When they got to the border, they were forced to walk two kilometres to the Polish border town of Zbąszyń (Bentschen in German). There, however, Poland refused to admit them. The Grynszpans and thousands of other Polish-Jewish deportees were left stranded at the border, fed only intermittently by the Polish Red Cross and Jewish welfare organizations. It was from Zbąszyn that Berta Grynszpan sent a postcard to Herschel in Paris, telling him what had happened and pleading with him to rescue them and arrange for them to emigrate to America – something totally beyond his powers.
Berta’s postcard was dated 31 October, and reached Herschel on Thursday 3 November. The next day was the Jewish Sabbath, and then came the weekend. On the evening of Sunday 6 November, he asked his uncle Abraham to give him money that he could send to his family, but Abraham said that he had little to spare, and that he was incurring both financial cost and legal risks by harbouring Herschel, an illegal and unemployed youth. There was a furious scene, and Herschel walked out of his uncle’s house, with about 300 francs to his name. He spent the night in a cheap hotel.
On the morning of 7 November, Grynszpan wrote a farewell postcard to his parents, which he put in his pocket. He then went to a gunshop in the Rue du Faubourg St Martin, where he bought a 6.35 calibre revolver and a box of 25 bullets, for 235 francs. He then caught the metro to the Solférino station, and walked to the German Embassy at 78 Rue de Lille. At 9.45am at the Embassy reception desk, Grynszpan said that he was a German resident and that he wanted to see an Embassy official – he did not ask for anyone by name (an important point in the light of later events). The clerk on duty asked Ernst vom Rath, the more junior of the two Embassy officials available, to see him. When Grynszpan entered vom Rath’s office, he pulled out his gun and shot vom Rath five times in the abdomen. According to the French police account, he shouted “You’re a filthy boche” and said he was acting in the name of 12,000 persecuted Jews.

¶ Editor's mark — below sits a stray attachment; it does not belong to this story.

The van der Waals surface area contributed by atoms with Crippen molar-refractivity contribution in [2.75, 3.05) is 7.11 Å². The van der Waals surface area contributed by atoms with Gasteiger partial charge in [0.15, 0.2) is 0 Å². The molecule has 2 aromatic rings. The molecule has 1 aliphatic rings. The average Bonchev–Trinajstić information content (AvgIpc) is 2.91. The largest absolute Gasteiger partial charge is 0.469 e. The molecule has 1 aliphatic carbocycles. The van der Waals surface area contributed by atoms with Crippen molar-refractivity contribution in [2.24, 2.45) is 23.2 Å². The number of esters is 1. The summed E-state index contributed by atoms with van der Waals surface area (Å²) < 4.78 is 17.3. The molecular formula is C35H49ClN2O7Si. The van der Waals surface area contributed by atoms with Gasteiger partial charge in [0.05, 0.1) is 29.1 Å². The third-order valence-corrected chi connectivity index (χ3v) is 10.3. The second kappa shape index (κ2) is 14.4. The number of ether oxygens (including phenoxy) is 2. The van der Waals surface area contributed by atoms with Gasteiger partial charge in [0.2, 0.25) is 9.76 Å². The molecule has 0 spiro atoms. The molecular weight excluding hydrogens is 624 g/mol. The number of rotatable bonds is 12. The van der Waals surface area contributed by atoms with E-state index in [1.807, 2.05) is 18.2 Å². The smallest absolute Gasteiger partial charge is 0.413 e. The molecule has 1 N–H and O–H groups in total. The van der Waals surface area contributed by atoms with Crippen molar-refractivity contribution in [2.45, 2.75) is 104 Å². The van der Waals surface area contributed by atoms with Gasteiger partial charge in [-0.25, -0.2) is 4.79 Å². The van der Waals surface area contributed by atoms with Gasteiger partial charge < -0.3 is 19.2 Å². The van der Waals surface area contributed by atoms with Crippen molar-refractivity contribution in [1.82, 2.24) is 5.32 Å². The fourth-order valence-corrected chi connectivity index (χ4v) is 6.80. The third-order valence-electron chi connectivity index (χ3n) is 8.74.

Grynszpan made no attempt to resist or escape, and identified himself correctly to the French police. He freely confessed to shooting vom Rath (who was in critical condition in a hospital), and again said that his motive for doing so was to avenge the persecuted German Jews. In his pocket was the postcard to his parents. It said:
“With God’s help.
My dear parents, I could not do otherwise, may God forgive me, the heart bleeds when I hear of your tragedy and that of the 12,000 Jews. I must protest so that the whole world hears my protest, and that I will do. Forgive me.
Hermann [his German name]”
quoted from Wikipedia >> read more in